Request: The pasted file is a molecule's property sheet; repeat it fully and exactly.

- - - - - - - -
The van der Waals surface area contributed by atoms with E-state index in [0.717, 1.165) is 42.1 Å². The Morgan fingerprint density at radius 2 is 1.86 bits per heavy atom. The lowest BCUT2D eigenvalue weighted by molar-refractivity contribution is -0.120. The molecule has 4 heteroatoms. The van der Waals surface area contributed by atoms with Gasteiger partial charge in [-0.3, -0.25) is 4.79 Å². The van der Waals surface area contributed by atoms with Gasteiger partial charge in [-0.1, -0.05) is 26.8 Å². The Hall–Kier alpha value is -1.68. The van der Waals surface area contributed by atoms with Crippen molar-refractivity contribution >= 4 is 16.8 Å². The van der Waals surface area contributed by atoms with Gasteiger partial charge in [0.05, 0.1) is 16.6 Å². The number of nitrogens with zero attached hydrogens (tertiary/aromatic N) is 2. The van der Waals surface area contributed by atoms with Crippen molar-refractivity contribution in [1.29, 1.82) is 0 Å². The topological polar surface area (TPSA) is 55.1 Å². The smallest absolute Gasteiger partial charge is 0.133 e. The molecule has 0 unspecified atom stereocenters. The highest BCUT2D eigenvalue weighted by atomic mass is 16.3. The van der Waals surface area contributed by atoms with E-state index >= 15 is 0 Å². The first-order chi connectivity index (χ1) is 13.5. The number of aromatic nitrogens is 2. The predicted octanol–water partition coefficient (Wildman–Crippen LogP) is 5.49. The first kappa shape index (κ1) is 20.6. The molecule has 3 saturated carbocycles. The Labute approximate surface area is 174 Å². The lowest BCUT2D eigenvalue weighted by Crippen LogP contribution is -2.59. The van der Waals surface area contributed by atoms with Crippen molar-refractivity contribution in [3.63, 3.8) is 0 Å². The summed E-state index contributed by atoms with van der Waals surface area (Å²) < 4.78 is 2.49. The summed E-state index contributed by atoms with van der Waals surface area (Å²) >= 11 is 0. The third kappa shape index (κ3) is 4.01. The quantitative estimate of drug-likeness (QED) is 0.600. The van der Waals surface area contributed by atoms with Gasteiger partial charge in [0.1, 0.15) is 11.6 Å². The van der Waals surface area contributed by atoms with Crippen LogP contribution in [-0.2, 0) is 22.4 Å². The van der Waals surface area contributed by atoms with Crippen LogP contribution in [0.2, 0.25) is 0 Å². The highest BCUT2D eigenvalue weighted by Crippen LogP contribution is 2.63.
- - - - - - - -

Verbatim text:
The van der Waals surface area contributed by atoms with E-state index in [0.717, 1.165) is 42.1 Å². The Morgan fingerprint density at radius 2 is 1.86 bits per heavy atom. The lowest BCUT2D eigenvalue weighted by molar-refractivity contribution is -0.120. The molecule has 4 heteroatoms. The van der Waals surface area contributed by atoms with Gasteiger partial charge in [-0.3, -0.25) is 4.79 Å². The van der Waals surface area contributed by atoms with Gasteiger partial charge in [-0.1, -0.05) is 26.8 Å². The Hall–Kier alpha value is -1.68. The van der Waals surface area contributed by atoms with Crippen molar-refractivity contribution >= 4 is 16.8 Å². The van der Waals surface area contributed by atoms with Gasteiger partial charge in [0.05, 0.1) is 16.6 Å². The number of nitrogens with zero attached hydrogens (tertiary/aromatic N) is 2. The van der Waals surface area contributed by atoms with Crippen molar-refractivity contribution in [1.29, 1.82) is 0 Å². The topological polar surface area (TPSA) is 55.1 Å². The smallest absolute Gasteiger partial charge is 0.133 e. The molecule has 0 unspecified atom stereocenters. The highest BCUT2D eigenvalue weighted by atomic mass is 16.3. The van der Waals surface area contributed by atoms with E-state index >= 15 is 0 Å². The first-order chi connectivity index (χ1) is 13.5. The number of aromatic nitrogens is 2. The predicted octanol–water partition coefficient (Wildman–Crippen LogP) is 5.49. The first kappa shape index (κ1) is 20.6. The molecule has 3 saturated carbocycles. The Labute approximate surface area is 174 Å². The lowest BCUT2D eigenvalue weighted by Crippen LogP contribution is -2.59. The van der Waals surface area contributed by atoms with Crippen molar-refractivity contribution in [3.63, 3.8) is 0 Å². The summed E-state index contributed by atoms with van der Waals surface area (Å²) < 4.78 is 2.49. The summed E-state index contributed by atoms with van der Waals surface area (Å²) >= 11 is 0. The third kappa shape index (κ3) is 4.01. The quantitative estimate of drug-likeness (QED) is 0.600. The van der Waals surface area contributed by atoms with Gasteiger partial charge in [0.1, 0.15) is 11.6 Å². The van der Waals surface area contributed by atoms with Crippen LogP contribution in [-0.2, 0) is 22.4 Å². The van der Waals surface area contributed by atoms with Crippen LogP contribution in [0.2, 0.25) is 0 Å². The highest BCUT2D eigenvalue weighted by Crippen LogP contribution is 2.63.